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  • Originally posted by CBZ View Post
    Thanks Napoleon for sharing your BTC/crypto journey. Your success is well deserved. I'm a typical MD in regards to my attitude towards crypto. Up until this Summer, I was a non-participant, semi-hater. However, a surgeon friend has been mildly prodding me to invest in at least BTC since January, and I finally took the dive into the rabbit hole this June. Interestingly enough, the spark for me was a Lex Fridman podcast with Vitalik B, which led me down a deeper hole into studying the Craig Wright Faketoshi story (long story short-- he's a total scammer).

    I used an exchange which allowed smaller daily deposits (I refuse to entrust Plaid with my banking credentials). Over the past four months, I've DCA about 3% of my investable assets in the following ratio: BTC 60% ETH 25% (mirroring the approximate overall Market Caps in relation to each other) SOL 5% ADA 5% and 5% Other (usual suspect three and four letter Tokens/Projects). I've attempted to create my own "Index Fund" of crypto. I stumbled upon this thread last month, and read thru each page, which has been a fun and enlightening read. Kudos again to Napoleon.

    I also made a huge mistake at the end of August. I became impatient with my DCA strategy with taxable dollars, and was eager to quickly increase my crypto position. After some research (nowhere enough), I roughly doubled my overall crypto allocation by purchasing shares of Grayscale GDLC at its near peak. It's currently down approx. 50%; a blow that's lessened by the fact my taxable crypto is up roughly 40% since June.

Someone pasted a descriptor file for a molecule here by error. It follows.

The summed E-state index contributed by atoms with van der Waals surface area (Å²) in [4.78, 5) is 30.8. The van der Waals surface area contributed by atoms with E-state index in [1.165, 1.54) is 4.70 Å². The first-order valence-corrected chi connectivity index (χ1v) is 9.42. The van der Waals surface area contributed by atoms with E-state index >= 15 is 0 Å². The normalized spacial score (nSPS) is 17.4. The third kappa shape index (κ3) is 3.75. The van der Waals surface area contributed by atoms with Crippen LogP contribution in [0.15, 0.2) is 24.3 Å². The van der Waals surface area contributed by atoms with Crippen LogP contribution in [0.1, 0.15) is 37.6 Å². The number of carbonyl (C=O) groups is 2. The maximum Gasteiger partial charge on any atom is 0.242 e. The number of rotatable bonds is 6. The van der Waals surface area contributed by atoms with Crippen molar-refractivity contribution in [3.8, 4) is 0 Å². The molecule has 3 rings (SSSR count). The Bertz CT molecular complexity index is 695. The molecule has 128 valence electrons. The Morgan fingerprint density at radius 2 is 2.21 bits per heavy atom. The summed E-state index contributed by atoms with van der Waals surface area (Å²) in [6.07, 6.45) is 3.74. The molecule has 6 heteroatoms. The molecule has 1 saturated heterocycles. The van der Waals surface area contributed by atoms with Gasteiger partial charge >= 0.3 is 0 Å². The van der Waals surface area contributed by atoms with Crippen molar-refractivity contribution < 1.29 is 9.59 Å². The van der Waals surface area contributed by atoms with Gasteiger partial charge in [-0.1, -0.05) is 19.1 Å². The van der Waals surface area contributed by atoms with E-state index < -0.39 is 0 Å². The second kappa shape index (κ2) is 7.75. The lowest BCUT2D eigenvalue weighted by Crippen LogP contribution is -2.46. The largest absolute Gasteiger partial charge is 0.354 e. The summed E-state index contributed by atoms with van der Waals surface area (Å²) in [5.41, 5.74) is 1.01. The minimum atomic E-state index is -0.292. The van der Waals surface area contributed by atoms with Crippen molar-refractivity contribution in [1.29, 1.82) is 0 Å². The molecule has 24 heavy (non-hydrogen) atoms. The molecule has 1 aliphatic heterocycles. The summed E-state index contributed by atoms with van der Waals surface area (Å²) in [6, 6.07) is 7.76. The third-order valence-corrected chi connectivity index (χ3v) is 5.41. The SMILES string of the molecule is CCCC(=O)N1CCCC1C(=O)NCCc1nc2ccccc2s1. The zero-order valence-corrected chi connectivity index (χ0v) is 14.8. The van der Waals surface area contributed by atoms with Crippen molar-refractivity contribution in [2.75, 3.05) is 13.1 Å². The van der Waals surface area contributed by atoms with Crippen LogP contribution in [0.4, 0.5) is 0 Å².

For those in the know, what exit strategy would you recommend for my GDLC holdings? On the one hand, I haven't "lost" any money until I sell. On the other, seeing this less than ideal fund in my 401k is a constant eyesore. I'm also worried that the BTC Futures and impending spot ETF approval will cause GDLC to crash even further. Any advice would be helpful.

    Despite my horrible GDLC timing, I'm very bullish on crypto, namely BTC and ETH. My plan is to exit out of GDLC, but maintain my overall crypto exposure to 3-5% of all investable assets (my home in a high COLA represents approx. 40% of my net worth, but I never plan on selling)

    Thanks!
    GDLC has 65% BTC and 25% ETH as it’s top 2 holdings. I would just sit on it until it goes up before selling. Has a high expense ratio but is giving you exposure to other top market cap coins. It will more than likely go up above your cost basis in a fairly short time (within a year). It’s probably one of the most volatile assets out there.

    Comment


    • Thanks for your advice, it mirrors what some colleagues who are much savvier and experienced traders have advised me as well. I am worried, however, that a BTC spot trading ETF approval may tank this fund. If/when the NAV ever hits $40, I may sell. Part of the reason I’m “OK” with this loss, aside from the profit I’ve made holding crypto in cold storage, is the Doximity trade I made this Summer. I was lucky enough to purchase 250 shares pre-IPO— and cashed out at $96. Helps offset the GDLC loss mentally and in reality.